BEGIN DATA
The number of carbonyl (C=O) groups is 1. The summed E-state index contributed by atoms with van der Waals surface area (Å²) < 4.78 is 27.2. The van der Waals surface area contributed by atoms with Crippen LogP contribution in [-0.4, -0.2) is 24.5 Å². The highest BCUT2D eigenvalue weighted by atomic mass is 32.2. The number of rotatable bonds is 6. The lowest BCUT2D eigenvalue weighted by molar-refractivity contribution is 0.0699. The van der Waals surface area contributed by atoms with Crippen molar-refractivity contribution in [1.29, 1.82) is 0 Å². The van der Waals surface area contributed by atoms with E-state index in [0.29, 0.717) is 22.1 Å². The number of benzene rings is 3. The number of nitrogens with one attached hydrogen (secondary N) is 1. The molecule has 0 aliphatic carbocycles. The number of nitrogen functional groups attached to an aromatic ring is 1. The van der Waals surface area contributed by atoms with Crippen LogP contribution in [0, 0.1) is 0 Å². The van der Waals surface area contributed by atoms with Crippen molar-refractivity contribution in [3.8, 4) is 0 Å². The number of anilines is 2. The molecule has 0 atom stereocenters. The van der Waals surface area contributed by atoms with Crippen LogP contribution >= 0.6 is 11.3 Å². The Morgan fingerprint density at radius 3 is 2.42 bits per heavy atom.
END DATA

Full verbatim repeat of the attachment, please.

The number of carbonyl (C=O) groups is 1. The summed E-state index contributed by atoms with van der Waals surface area (Å²) < 4.78 is 27.2. The van der Waals surface area contributed by atoms with Crippen LogP contribution in [-0.4, -0.2) is 24.5 Å². The highest BCUT2D eigenvalue weighted by atomic mass is 32.2. The number of rotatable bonds is 6. The lowest BCUT2D eigenvalue weighted by molar-refractivity contribution is 0.0699. The van der Waals surface area contributed by atoms with Crippen molar-refractivity contribution in [1.29, 1.82) is 0 Å². The van der Waals surface area contributed by atoms with E-state index in [0.29, 0.717) is 22.1 Å². The number of benzene rings is 3. The number of nitrogens with one attached hydrogen (secondary N) is 1. The molecule has 0 aliphatic carbocycles. The number of nitrogen functional groups attached to an aromatic ring is 1. The van der Waals surface area contributed by atoms with Crippen LogP contribution in [0, 0.1) is 0 Å². The van der Waals surface area contributed by atoms with Crippen molar-refractivity contribution in [3.8, 4) is 0 Å². The number of anilines is 2. The molecule has 0 atom stereocenters. The van der Waals surface area contributed by atoms with Crippen LogP contribution >= 0.6 is 11.3 Å². The Morgan fingerprint density at radius 3 is 2.42 bits per heavy atom.